Now that Twitter has unveiled TwitterLocal - an Adobe Air application through which one can perform location-aware Twitter searches (for instance, you could follow anyone tweeting in the Los Angeles area, provided they have opted in to allow their location to be known) - it could open social media possibilities for retail banks. Perhaps a bank could see who was searching for ATMs in a particular neighborhood and use that data to install a new machine there. Or upon seeing that hundreds of Twitterers have recently purchased homes in an area, a bank might schedule a seminar on home equity loans. The opportunities seem endless.Twitter can identify a user's location by using his or her mobile device's GPS data, if the user authorizes it. Otherwise, the microblog service determines location by noting a Twitterer's Internet protocol address or the city the person listed when they signed up.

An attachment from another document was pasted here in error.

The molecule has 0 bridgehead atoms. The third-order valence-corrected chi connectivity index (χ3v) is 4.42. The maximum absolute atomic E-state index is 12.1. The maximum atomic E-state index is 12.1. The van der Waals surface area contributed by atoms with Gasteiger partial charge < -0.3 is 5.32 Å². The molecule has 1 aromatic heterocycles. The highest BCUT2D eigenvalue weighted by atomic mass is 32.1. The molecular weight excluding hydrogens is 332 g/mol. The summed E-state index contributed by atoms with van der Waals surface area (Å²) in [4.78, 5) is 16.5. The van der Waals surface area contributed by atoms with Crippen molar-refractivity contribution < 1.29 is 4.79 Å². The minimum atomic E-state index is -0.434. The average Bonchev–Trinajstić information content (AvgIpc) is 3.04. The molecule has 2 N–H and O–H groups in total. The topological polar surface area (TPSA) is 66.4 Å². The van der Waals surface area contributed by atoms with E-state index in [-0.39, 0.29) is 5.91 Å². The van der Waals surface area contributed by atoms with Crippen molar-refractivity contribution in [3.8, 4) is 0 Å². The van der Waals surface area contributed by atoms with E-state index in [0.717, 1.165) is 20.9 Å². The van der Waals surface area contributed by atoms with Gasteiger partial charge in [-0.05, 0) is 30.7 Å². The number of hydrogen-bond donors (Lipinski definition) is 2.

The overall number of Twitter users rose to about 75 million in December 2009, according to RJMetrics, a business analytics firm in Camden, N.J., and about 6.2 million new users join the service each month.
Banks are already using Twitter for marketing and customer service purposes. ING Direct has been holding "Tweetups" for its Twitter followers - live meetings where they get free food and can chat with bank executives. Fifteen banks, including Bank of America, Wells Fargo, Chase and Citi, currently participate on BankTwitter, a stream of bank-related Tweets that seems to be a mixture of customer complaints followed by bank customer service reps' responses and marketing messages from the banks. Bank of America's CSR Twitter stream, http://twitter.com/BofA_help, has received praise for being more responsive than phone-based reps.